Army Staff Sergeant Rico Roman is the first war-wounded veteran to land a spot on the U.S. National sled hockey team. He joined the Army in 2001 after graduating from Alpha High School in Gresham, Ore.
Roman in action. (Photo/USA Hockey, Bill Wippert)
On February 22, 2007, Roman was working his third tour in Iraq, finishing work at a security checkpoint that day at Sadar al Yusuf. He decided that his Humvee would lead the vehicular caravan back to base.
It was struck by an Improvised Explosive Device (IED) and the blast damaged both of Roman’s legs. The pain in his left leg became so unbearable that a year later he opted to have it amputated just above the knee.
While recovering at the Brooke Medical Center at Fort Sam Houston in San Antonio, Texas, Roman was approached by members of Operation Comfort, a nonprofit group that provided rehabilitative and therapeutic programs for wounded vets at the medical center.
The son of a Mexican-American mother and Puerto Rican father, Roman took up hand cycling, using specialized bikes for disabled users, and wheelchair basketball with competitive zeal. When Operation Comfort staffers suggested to Roman that he try sled hockey, he shook his head.
Once Operation Comfort staffers got Roman to the rink, they couldn’t get him out. He joined the San Antonio Rampage, a sled hockey team comprised of military veterans. He joined the U.S. National team in the 2011-12 season.
“Once I got on the ice, I was hooked,” said Roman, a Purple Heart recipient. “I’m so happy they (Operation Comfort) did that for me. Now I do what they were doing; I go to Brooke Army Medical Center and I try to recruit guys to come try it out. And they tell me the same thing I said ‘I don’t play hockey, I don’t watch hockey.’ I go ‘I said the exact same thing you told me right now and now I’m on the Paralympic team heading to Russia.'”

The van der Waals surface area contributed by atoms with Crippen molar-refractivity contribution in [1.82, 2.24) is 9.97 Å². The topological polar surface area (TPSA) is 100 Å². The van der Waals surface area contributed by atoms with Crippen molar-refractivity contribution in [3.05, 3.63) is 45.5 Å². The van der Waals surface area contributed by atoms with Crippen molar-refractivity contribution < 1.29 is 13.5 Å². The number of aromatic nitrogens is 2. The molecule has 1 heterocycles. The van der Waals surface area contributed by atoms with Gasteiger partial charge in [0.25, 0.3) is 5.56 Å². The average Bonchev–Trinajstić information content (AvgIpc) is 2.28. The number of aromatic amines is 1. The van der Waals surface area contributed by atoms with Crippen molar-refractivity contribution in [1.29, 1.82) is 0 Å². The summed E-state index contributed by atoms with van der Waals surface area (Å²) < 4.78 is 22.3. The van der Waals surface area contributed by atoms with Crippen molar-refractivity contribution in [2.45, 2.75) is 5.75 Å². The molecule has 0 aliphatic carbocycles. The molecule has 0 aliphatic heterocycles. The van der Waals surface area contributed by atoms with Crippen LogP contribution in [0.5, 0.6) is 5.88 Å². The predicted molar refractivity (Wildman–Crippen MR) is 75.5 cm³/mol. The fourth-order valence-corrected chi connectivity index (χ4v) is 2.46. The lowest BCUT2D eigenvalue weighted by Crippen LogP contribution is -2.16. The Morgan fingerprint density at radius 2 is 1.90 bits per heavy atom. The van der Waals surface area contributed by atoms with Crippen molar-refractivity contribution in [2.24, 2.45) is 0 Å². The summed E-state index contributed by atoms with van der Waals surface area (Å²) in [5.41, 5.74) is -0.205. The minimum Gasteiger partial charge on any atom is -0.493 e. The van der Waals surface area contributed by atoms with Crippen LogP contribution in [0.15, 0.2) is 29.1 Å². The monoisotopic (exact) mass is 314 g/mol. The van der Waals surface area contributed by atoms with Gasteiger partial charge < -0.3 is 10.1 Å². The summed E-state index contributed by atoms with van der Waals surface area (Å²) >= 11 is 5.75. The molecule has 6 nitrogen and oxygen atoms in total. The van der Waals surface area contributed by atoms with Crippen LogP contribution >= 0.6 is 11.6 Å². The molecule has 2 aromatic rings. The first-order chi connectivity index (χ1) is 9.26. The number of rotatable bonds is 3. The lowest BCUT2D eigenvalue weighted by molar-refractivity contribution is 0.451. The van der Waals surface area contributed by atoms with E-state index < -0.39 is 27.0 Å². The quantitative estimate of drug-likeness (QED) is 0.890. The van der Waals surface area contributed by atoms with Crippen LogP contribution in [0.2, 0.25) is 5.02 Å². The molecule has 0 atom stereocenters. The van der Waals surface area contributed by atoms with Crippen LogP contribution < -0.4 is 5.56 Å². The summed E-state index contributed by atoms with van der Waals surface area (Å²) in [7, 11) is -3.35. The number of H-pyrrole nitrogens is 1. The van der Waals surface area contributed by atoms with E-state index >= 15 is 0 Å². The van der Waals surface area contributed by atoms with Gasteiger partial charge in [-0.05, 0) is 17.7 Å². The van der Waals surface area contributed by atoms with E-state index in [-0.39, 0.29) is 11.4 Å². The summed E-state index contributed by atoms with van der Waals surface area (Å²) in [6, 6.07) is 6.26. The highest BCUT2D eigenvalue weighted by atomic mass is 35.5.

Army Staff Sergeant Jen Lee is teammates with Roman on the Rampage and the U.S. Paralympics team. He enlisted in the Army after the Sept. 11, 2001 terrorist attacks in New York, Washington, and Pennsylvania. Lee, 27, ended up at Brooke Army Medical Center after being involved in a motorcycle accident in 2009. His left leg was amputated above the knee. But the surgery didn’t dim his competitive athletic nature.
Staff Sgt. Jen Lee hopes to tend goal for U.S. team at Paralympics. (Photo/USA Hockey, Bill Wippert)
He embraced adaptive sports offered by Operation Comfort as part of his physical therapy regimen. His hockey experience as a kid convinced him to give sled hockey a chance.
“I couldn’t skate really well playing in-line, so I tried goalie,” he said. “When sled hockey came around, I had the same concept: I’m not great skating, I played goalie before, maybe it will be the same.”
Lee, who’s of Taiwanese heritage, quickly found a home between the pipes. He started playing for the Rampage in 2010. A year later, Lee was chosen for the U.S. National Sled Hockey team. He helped backstop the U.S. team to a gold medal at the 2012 International Paralympic Committee Ice Sledge World Championship and a silver medal at the 2013 world championships.
“I love it. I guess you’ve got to be weird to stop pucks, but I really enjoy it,” he said. “I’m the kind of person that f I play an away game I love to hear the crowd get upset that I’ve made a magnificent save or a great save.”
Army Staff Sgt. Jen Lee, defending the goal. (Photo/USA Hockey, Bill Wippert)
Lee and Roman said the most enjoyable thing about being part of the sled hockey team is the locker room. The Rampage team is filled with members of all branches of the military.”We clown on each other and make fun of each other,” Lee said. “We always find ways to get ourselves going, motivate each other. We all know what we’ve got to do to prepare. Go out there like it’s a battlefield, prepare your boys, train well. It’s almost the same thing except you’re not getting shot at…except for me, really. I’m still getting shot at.”
The U.S. sled hockey program is serious business. The national and Paralympics team is coached by Jeff Sauer, the retired University of Wisconsin and Colorado College hockey coach who led the Badgers to NCAA hockey championships in 1983 and 1990. In a 31-year NCAA Division I coaching career, Sauer racked up 655 wins, two national titles, 12 NCAA tournament berths, six Western Collegiate HockeyAssociation playoff titles and two WCHA regular-season crowns.